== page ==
Time to start sketching design ideas for my harness.
I need to consult with and recount some of the only bike harness designs i've seen.
May end up steaking the design from a backpack… maybe even making use of premade backpacking shoulder straps and hip belts.
Will be sure to post sketches.
If you're going down a similar route I'd love to see your ideas as they develop.Mar 14, 2010 at 7:06 pm #1586439
Arctic Dry pack? Do tell. Not farmiliar.
I like the way you guys think though.
Anyway you can make the frame bags waterproof and improve bouancy would be cool too.
Maybe the harness could double as a life preserver.Mar 14, 2010 at 9:14 pm #1586495
The artic drypack was the pack Ryan Jordan used during the artic 1000 journey. It's basically a pack frame that has different sized drybags that you can attach. So it's basically a harness. That is why we were thinking it would be a good start. And the dry bags would be useful for packrafting. the trick would be to adapt it to carry a bike too. They don't make them anymore and are hard to find used. I believe there is a new one on the drawing board for later this year.
It sounds like you have already drawn up a design or two? It seems as though you could modif dry bags for the seat burrito and handlebar roll, and then attach them with the frame to the pack harness.
I have not put any thought into the design yet as I don't have a suitable frame yet.
I am sure you have read some of the trip reports on bikepacking.net of bushwacking, riding, and packrafting in AK.Mar 15, 2010 at 5:19 am #1586564
re: Arctic Drypack, aha, makes complete sense. Will check out Ryan's Arctic 1000 trip when I get a chance.
I was thinking of a harness that would most likely go on the seat tube with the handlebars down.
Handlebars would then be bungied up, wheels taken off and placed against the frame. (If it didn't sit to high maybe one could leave the rear on.)
I don't think I'll need the bivy roll in the summer. So there won't be an issue with the handlebars.
Probably need to spin around the seat so the burritto / supertwinkie hangs down.
It's of course all just in sketch phase and the more I think about it the more I think I'll need to make use of a premade shoulder strap and maybe a hip belt as well.
Will try to post some sketches on flickr at some point. Am not yet in any hurry though.
Re: btw, have seen and loved the lost coast expedition… I believe that was posted about on bikepacking.net. Is my primary inspiration and I will review their harness setup if I can find some good pics. Maybe email them about it.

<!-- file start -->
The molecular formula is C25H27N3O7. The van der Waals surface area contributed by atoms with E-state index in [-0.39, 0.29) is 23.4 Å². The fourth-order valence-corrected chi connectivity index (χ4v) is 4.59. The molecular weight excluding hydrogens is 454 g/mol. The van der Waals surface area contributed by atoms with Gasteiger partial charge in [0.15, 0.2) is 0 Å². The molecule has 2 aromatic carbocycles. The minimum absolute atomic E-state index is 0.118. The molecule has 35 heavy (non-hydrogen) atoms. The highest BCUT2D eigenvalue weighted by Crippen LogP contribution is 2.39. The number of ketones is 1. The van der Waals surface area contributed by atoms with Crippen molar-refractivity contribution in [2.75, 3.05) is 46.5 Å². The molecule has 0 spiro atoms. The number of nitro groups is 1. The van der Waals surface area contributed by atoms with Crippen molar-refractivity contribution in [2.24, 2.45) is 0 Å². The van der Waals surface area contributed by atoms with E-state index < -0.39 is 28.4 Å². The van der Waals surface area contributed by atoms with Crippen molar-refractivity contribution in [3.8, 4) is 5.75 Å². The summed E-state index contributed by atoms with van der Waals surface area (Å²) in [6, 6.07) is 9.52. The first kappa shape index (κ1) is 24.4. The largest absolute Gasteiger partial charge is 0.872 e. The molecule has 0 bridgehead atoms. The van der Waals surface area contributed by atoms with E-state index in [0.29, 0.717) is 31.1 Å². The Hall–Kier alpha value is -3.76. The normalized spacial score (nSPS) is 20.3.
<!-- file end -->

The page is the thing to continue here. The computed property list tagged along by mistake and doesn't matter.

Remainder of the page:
I haven't however fully disected bikepacking.net yet so if there is other stuff on there that might be of use in research please do post.
p.s. what about your own travels, do you post photos or trip journals anywhere.Mar 15, 2010 at 6:09 am #1586567
@derekoakLocale: North of England
I like frame bags for 2 other reasons. firstly they keep weight in the centre of the wheelbase where it has least effect on bike control and second it is almost perfect for aerodynamic baggage. I suspect that bike packing light might be better as bike packing light and sleek. If you can fit your tour luggage in a frame bag and a racktop bag you must be able to go further, especially on road.Mar 15, 2010 at 3:46 pm #1586772
I have not really been into the the online journals/ posts until recently so I don't really have anything online. I will start posting a little more in the next few months.
My mountain bike setup consisted of a light backpack, a drybag strapped to the seat, and a smaller one on the bars. Right now I have a small rack on the back for my daughters seat- so I make use of that.
These kits held a myog down quilt, a myog tarp, and the usual UL bp gear, plus a multi-tool, a little lube, spare tubes, and duct tape.
I am looking to switch to a Ti cross bike with the S&S couplers so I have been scheming of how to attach it to my kayak, and how to carry it on a pack. I do have a road bike but I consider it a little fragile for trips. I am working on getting systems in place and planning travels for later this year. I need to put a good bike trip on the calendar (as well as a few others). I had lanned to ride the Iron horse trail across WA, but the tunnels are closed and I am not sure if there is a good way around.
Two articles on bikepacking that I found facinating are;
There are a few others too. The other site i refer to is the Adventure cyclist assoc.
GregMar 21, 2010 at 4:43 am #1588966
@derek Re: light and sleek…
Good point. I'd given most of my thought to weight savings but frame bags also tremendously reduce front wind profile as well. Especially after I drop the winter bivy roll.
Perhaps I'd not really considered the aerodynamic qualities of frame bags over traditional panniers because the whole idea of frame bags comes from off-road touring and self supported races like the Iditarod Invitational and Great Divide mountain bike race (GDT / GDR) where the focus was on reducing and securing swinging weight. Certainly not aerodynamics.
The truth is not many (if any) besides me have applied these frame bags to on road touring where they likely do have much more of an impact on aerodynamic qualities then on anything else.
It will be interesting to see how this affects the amount of miles I can do in a day out touring. I was topping 120 last year toward the end of the year.
Thus far I've only gotten them in on a 24 hour overnighter getting in only about 80 on the second, but it was a partial day and I broke and then replaced a pedal at a local bike shop right in the middle of the ride.
Given that I'm not yet in shape post winter I'm thinking I should be able to quickly regain my 120 and hopefully move toward the 150 mark. (One of my summer goals.)
I must state though this setup is not about speed… it is about efficiency, and above all comfort. I want to be be able to as easy and comfortably as possible and more miles is a byproduct of being able to spend more time comfortably in the saddle as it is the small increase in speed.
It's imperative to me I reach my 150mile a day goal over repeated consecutive days while still retaining the time to stop and smell the roses. i.e. break a pedal, chat with locals and people I meet along the way, and take lots of photos.
I have no idea how many miles I'd be looking at if I was racing nor do I care to find out. In the RAAM they do some 250+ or even 300+ a day solo… that's not what I'm about.
== major changes toward UL touring ==
Here's a little analysis on major performance changes over my UL road setup.